In the privacy of their bedrooms in conservative Iran, Sabah's husband used to burn her with cigarettes during sex, while Sarah was forced to re-enact scenes from the sadomasochist box office hit "Fifty Shades of Grey."
The two women are among a rising number of Iranians getting divorced, a trend that some experts attribute to women's growing confidence in speaking out about violent sex and marital rape.
"He was obsessed with the movie 'Fifty Shades of Grey' and tried to emulate the sexual methods of characters by using handcuffs and a mask," said Sarah, 29, who was married in the capital, Tehran, five years ago.
Both women declined to give their full names.
Divorce has doubled in Iran over the last decade, angering conservatives who see the 164,000 cases recorded in 2015 as an affront to the values of the Islamic Republic and worrying authorities as the birth rate is also falling. Experts point to two main drivers: More men are learning about sex through porn and imitating violent scenarios, and Iran's increasingly educated, financially independent women are less willing to put up with it.
"My husband used to have sex with me like an animal," said one London-based Iranian divorcee, whose husband raped her on their first night together.
"My baby died in the womb due to his manhandling, since I was not consenting to his sexual appetite."
Presidential spokeswoman Shahindokht Molaverdi recently told the Iranian Students News Agency that "sexual dissatisfaction is the main cause of divorce in Iran."
She said the government has set up family health clinics nationwide to counsel couples about their sex lives, especially when they are considering divorce.
Mehrdad Darvishpour, a sociology lecturer in Sweden's Malardalen University, believes the Shi'ite-majority country needs to start talking about sex more openly as most men are unaware of women's needs with no sex education in schools.
"The only source of information [men] have is porn movies, which portray women as a sexual tool," he said. "They expect the same in their lives, by treating their wives as sex slaves."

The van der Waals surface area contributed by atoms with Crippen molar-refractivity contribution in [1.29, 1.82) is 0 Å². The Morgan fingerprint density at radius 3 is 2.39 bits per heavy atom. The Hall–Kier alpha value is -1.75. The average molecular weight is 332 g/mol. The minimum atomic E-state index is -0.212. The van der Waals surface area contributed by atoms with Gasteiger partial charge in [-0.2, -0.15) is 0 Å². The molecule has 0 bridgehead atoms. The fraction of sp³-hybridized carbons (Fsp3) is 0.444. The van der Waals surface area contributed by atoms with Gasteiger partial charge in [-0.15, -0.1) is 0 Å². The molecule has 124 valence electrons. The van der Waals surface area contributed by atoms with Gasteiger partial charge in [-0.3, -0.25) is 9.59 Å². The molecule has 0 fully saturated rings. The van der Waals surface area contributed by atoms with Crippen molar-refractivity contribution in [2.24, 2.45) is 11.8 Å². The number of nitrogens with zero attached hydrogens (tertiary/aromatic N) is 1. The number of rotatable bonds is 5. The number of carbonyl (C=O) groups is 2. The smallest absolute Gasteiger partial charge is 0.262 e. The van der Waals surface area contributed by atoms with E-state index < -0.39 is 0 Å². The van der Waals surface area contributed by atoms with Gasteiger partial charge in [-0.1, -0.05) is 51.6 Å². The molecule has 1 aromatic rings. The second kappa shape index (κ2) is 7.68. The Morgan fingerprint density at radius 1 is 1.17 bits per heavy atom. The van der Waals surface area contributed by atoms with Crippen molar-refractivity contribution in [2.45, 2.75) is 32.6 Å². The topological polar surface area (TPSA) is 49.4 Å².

Iran censors the internet, banning thousands of websites with content it regards as unIslamic, but experts say it is easy to buy pornographic videos in local markets.
Pre-marital sex is also illegal. Sarah didn't find out about her educated husband's sexual sadism until it was too late.
"Most nights he preferred watching porn movies and then imitating them," she told the Thomson Reuters Foundation by phone.
Giti Pourfazel, a human rights lawyer who practiced law for about 25 years in Tehran until 2016, estimates half of divorces in Iran are due to sexual problems.
Her female clients often complained about their husbands' violence during sex, while men got angry that their wives refused to sleep with them, she said in a phone interview.
Iranian law favors the husband, who has the right to ask for a divorce. But if he is unwilling to divorce, the wife must legally prove that he is abusive, has psychological problems or is somehow unable to uphold his marriage responsibilities.
It took Sabah, whose marriage was arranged by her family, 10 years to escape the cigarette burns and violence.
"The ultra-conservative society of Khosistan considers divorce a disgrace," the 37-year-old said, referring to the southern province where she lives.
She finally succeeded by pushing for payment of her mehrieh, or dowry, which was not paid when the couple married.
Dowries in Iran have skyrocketed to tens of thousands of dollars and wives can sometimes waive outstanding payments as part of a separation settlement.
For the London-based woman, life after divorce has been a revelation.
"During those distressing years with my husband, I forgot my desires and developed negative thought about sex," she said.
"Now at the age of 50, I realised I have sexual desire and I came into a beautiful relationship here in the U.K. with a man."
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